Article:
The need for such an office, Pope said, was reflected in the results of the AAU survey.

“The fact that we still have students who respond ‘No, I didn’t do anything,’ is a problem. If that number is still above one, then we’re not doing our job in terms of getting bystander intervention efforts out there. This new office would be centralizing this message and increasing the educational opportunities,” she said.

The Office of Diversity and Inclusion currently has 12 full-time staff members, and the Office of Title IX only employs six people — soon to be seven — but that doesn’t prevent it from investigating if the complainant wishes.

“We did 37 investigations last year. We do these investigations in part because we believe there’s a campus safety issue that needs to be addressed, but we also do them because the students, faculty and staff say ‘This person has violated University policy, and I want you to investigate.’ So we do,” Pope said.

Ms. Magazine published an article in 2017 written by a former Pitt professor in the department of communications who claimed the University had allowed a culture of sexual harassment and assault to fester within the department, describing it as “hostile to women and people of color.” Chancellor Patrick Gallagher, in his response, promised that the Office of Title IX would launch a full investigation into the matter.

During disclosures and investigations, Pope acknowledged the importance of a diverse faculty, in part so that complainants feel secure when disclosing sexual assaults and harassment.

“We recognize and we want to have a variety of folks available so that individuals feel comfortable. We realize that it’s sometimes because they want someone who looks like them, and also because they sometimes want someone who doesn’t look like them — we want to have that option available,” she said.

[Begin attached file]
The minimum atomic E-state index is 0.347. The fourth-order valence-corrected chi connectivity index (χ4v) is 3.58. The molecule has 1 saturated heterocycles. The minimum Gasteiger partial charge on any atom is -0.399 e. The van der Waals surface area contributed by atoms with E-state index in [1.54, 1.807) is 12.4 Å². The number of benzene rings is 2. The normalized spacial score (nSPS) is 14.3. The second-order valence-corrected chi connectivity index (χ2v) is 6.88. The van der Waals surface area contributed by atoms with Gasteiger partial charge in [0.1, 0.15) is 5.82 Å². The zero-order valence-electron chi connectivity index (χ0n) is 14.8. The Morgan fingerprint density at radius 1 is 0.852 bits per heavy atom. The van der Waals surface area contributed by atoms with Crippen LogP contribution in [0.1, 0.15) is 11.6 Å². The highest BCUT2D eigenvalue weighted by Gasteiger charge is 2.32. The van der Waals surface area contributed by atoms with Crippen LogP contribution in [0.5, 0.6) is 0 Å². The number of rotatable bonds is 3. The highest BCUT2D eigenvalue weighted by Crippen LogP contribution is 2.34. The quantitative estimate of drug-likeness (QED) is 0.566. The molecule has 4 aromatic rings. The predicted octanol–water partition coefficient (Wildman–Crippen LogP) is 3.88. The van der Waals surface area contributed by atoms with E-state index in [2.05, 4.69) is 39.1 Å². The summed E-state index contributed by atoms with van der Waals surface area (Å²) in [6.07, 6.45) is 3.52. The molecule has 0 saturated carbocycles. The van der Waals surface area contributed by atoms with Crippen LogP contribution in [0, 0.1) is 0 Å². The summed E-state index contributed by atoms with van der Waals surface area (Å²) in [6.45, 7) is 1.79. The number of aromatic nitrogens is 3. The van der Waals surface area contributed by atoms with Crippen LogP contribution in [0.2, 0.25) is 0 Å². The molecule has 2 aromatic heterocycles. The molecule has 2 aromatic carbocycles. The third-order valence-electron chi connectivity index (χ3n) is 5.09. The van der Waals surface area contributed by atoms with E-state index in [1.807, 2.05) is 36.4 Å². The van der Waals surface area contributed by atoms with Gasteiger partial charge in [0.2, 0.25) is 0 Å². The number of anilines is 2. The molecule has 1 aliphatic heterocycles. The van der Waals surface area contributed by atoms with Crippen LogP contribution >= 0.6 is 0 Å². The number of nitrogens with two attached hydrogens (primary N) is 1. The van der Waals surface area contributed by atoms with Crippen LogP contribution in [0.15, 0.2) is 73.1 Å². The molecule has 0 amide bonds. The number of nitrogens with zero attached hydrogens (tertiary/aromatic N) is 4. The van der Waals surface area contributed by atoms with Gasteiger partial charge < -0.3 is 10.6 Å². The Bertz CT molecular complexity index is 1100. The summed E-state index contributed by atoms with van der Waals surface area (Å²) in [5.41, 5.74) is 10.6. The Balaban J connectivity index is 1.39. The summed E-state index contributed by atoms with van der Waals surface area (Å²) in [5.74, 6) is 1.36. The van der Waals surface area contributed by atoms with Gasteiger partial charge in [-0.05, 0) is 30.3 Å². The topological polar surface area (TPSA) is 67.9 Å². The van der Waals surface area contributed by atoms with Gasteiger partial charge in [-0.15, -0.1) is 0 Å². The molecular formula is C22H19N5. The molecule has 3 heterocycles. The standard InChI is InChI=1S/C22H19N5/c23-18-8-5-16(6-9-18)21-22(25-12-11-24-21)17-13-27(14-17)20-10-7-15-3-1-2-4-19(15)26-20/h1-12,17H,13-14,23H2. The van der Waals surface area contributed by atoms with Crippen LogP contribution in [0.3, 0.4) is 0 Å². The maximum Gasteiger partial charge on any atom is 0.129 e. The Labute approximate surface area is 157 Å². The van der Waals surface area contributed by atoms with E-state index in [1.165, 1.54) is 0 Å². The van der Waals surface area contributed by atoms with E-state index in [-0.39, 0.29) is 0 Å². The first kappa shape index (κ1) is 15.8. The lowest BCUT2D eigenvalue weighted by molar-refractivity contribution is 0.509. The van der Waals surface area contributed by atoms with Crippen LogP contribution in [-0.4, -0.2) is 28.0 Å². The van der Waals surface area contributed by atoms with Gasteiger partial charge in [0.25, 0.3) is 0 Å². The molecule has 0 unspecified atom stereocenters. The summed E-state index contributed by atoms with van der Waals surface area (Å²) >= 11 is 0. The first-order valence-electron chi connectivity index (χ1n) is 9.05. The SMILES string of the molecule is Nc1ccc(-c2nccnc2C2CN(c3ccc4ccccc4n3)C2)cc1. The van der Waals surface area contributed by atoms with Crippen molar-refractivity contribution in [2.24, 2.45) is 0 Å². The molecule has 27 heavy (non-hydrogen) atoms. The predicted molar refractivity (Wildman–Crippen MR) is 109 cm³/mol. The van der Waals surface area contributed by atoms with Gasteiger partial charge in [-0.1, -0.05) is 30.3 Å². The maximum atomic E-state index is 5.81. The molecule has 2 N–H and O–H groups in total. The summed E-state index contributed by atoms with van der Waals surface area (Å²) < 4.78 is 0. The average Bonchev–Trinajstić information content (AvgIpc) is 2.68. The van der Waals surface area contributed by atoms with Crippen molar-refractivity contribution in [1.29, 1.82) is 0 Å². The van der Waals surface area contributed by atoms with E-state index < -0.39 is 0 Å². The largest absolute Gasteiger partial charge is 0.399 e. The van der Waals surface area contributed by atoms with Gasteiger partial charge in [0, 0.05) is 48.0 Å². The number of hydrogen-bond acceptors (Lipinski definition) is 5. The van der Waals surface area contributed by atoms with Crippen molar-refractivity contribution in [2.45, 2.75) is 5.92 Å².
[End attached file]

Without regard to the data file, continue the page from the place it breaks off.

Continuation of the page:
Besides concerns about diversity and awareness, a few members of the audience questioned the procedure for anonymous reports.

“It’s nearly impossible to investigate an anonymous report because to have an investigation you need to allow the person being accused an opportunity to respond, and if you don’t have a witness or complainant that’s concerned, then it’s hard to respond,” Pope said.

However, that doesn’t mean anonymous reports are not valued by the Office of Title IX, Pope said.

“An anonymous can give us additional information on something we already know about. There’s the possibility that an anonymous report will tell us a second incident in a certain location, or a second incident that has occurred in the same department or whomever it may be,” she said. “There are times when that is enough to help us move forward to take extra steps.”

A few students still had reservations about the Office of Title IX and its procedure for investigating reports. Summer Viscusi, a first-year psychology major, attended the conference to address some of the results of the survey and to learn more about how the Office of Title IX investigates reports.

“They need to be more clear about the policies they’re working on, especially how to help specific demographics when it comes to sexual assault,” she said.

Likewise, Abigail Lustig, a first-year microbiology major, wants the Office of Title IX to be more active on campus and more transparent about the resources it offers.

“There’s a lack of understanding as a freshman, going in here not knowing how to access the Title IX office. So, I’d like to be more informed as a freshman and wish it was more part of our orientation experience,” Lustig said.

Pope said there is no single solution to eradicating sexual violence and harrassment on campus, even though she wishes that were the case.

“This a big task and we all have to figure out where we fit in how to solve the problem,” Pope said. “We need to work on it together.” 

Editor’s note: A previous version of this article incorrectly stated the percentage of female students at Pitt who experienced , both undergraduate and graduate, who reported a sexual assault in the Pitt campus climate survey. The article has since been updated to reflect the correct percentages. The Pitt News regrets this error.